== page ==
I’m a sucker for old-school physical books. In college, I took a couple of electives on bookbinding and, during that time, I really internalized the idea of books as art objects. Book design is an important and often overlooked part of the publishing process, and I always appreciate when I can tell that love and care went into presenting a book to the world. It’s a bit like plating food or framing paintings. Is it absolutely necessary? No, of course not. But beautiful physical designs can really improve a reader’s experience, and the best designs speak artistically to a book’s contents.

What book do you think everyone should read in their lifetime?

This is maybe a cop-out, but, I think what’s really important is that you read any books at all! Not to be morose about it, but you get only so much time on Earth. If there’s something you’ve been wanting to read but you’ve been putting off, now’s the time.

If I had to suggest one thing, it’d be Ted Chiang’s short story The Great Silence. It’s good for us all to feel cosmically small sometimes.

Who are your favorite authors?

I’m a big fan of George Saunders’s short fiction. I think his stuff does a great job capturing the alienation of modern life without being defeatist about it. He puts his characters through a lot, but in a really loving way, where their little moments of mundane courage and humanity really get to shine.

Torrey Peters is another one of my favorite writers, and it’s been exciting to see her work reach a level of readership and acclaim that it has always deserved. A lot of people have read Detransition, Baby, but her earlier novella, Infect Your Friends and Loved Ones, is a remarkably quick and powerful read. I think it’s being republished later this year, along with some of her other work.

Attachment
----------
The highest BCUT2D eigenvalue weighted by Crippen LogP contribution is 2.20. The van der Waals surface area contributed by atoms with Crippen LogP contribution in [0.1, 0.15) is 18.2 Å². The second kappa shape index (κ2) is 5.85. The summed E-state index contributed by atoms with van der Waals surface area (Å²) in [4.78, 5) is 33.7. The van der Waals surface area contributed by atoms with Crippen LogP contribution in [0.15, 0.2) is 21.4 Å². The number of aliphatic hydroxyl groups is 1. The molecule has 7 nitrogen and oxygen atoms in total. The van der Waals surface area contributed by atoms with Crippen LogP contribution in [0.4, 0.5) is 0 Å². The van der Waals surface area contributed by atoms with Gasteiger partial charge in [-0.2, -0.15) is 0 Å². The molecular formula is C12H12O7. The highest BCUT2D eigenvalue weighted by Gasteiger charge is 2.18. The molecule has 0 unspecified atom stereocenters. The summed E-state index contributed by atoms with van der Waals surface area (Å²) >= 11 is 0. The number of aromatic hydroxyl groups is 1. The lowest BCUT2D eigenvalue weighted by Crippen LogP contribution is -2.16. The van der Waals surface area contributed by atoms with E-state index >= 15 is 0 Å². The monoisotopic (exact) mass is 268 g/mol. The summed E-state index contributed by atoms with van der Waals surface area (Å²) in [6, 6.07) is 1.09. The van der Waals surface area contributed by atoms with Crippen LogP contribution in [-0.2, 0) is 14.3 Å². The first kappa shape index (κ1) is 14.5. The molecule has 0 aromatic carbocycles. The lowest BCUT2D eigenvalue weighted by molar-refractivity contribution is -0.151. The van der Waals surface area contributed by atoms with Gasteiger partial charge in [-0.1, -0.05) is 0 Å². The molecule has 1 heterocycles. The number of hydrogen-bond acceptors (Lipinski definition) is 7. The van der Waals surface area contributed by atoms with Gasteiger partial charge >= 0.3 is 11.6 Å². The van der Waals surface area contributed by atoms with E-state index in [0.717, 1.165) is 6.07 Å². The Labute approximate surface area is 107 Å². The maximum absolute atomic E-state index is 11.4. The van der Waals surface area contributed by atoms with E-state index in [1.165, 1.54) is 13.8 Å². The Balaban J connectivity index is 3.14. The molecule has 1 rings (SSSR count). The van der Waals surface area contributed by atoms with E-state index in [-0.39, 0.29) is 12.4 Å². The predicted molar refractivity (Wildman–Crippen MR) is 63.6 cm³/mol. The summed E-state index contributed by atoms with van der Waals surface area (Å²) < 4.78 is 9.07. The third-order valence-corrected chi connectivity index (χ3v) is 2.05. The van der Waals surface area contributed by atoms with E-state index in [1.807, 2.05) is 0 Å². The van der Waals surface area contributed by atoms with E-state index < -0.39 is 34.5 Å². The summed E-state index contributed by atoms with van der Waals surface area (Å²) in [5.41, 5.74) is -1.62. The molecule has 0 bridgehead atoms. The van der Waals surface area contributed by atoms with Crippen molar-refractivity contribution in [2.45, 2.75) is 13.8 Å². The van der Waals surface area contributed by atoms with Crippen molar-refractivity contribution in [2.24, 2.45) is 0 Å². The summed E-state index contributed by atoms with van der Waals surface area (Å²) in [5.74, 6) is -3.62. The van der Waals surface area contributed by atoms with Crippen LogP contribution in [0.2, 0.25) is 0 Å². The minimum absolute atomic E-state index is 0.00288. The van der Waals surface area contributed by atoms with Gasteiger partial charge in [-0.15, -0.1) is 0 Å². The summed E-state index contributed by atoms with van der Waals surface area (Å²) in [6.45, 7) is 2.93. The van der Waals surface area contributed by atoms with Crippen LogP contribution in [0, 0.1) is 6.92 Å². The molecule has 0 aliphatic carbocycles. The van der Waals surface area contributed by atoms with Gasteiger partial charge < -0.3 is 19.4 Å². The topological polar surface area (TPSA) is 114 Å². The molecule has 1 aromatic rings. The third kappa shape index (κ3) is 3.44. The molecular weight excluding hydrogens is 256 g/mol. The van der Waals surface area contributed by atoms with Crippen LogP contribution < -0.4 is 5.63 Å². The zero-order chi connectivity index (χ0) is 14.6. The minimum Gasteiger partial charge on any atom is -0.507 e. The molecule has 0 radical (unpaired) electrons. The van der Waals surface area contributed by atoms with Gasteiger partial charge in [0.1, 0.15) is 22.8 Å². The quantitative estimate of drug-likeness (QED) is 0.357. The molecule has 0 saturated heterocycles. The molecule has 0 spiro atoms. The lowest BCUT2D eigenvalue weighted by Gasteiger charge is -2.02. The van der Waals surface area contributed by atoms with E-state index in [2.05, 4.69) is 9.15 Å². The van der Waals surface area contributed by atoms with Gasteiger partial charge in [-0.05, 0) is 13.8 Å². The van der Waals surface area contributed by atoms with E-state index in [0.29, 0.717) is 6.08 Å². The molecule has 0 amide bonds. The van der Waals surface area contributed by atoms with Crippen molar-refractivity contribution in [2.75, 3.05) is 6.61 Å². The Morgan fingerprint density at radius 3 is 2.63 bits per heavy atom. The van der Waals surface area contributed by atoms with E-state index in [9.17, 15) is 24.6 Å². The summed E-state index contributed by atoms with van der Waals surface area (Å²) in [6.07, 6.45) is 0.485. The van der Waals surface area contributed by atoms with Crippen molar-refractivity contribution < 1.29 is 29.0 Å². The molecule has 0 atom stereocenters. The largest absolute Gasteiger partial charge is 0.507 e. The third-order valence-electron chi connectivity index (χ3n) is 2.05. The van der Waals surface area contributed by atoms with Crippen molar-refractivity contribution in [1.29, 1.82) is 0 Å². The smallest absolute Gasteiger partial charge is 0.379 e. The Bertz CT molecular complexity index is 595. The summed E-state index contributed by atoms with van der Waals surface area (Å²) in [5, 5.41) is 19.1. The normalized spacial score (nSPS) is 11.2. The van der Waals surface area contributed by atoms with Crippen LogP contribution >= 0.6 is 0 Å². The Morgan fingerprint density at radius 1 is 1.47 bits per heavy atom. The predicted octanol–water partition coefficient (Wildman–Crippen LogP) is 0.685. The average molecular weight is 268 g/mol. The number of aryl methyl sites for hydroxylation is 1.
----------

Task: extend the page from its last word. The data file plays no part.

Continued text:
How have your reading tastes changed over the years?

As a kid, I was a ravenous fiction reader, reading primarily novels. I majored in English in college and also read lots of novels in short periods of time and sort of burned myself out. Now, I’m much more inclined toward digestible chunks. I love reading short stories and poetry collections. Being able to sit for 20 minutes at a time and still get so much out of what I’m reading is nice.

Was there a specific book that sparked your love of reading? How so?

I remember reading The Hobbit in middle school and being so lost in Mirkwood that I didn’t notice the rest of the class had already gone out for recess! I read a lot of fantasy as a kid, and I think it left a big mark on me. I’m a Tolkien nerd for life.

Do you have any guilty pleasure books?

A really good dystopian YA novel with fast pacing and cool characters still scratches a very specific itch from time to time. It’s reassuring to read stories where good people triumph dramatically over oppressive forces in about 180 pages. Real life—and fiction about real life—is usually much more complicated, with ethical grey areas and pyrrhic victories, at best. It’s nice when the good guys win, and it’s even nicer when you know who the “good guys” are in the first place.

What’s an interesting fact that you learned from a book recently?

In Bad Science by Ben Goldacre, he lists some pretty interesting facts about the placebo effect. For instance, did you know that the color of placebo pills affects the relative strength of the placebo effect? Pink and red pills make more effective placebo stimulants, while blue pills work better as placebo sedatives.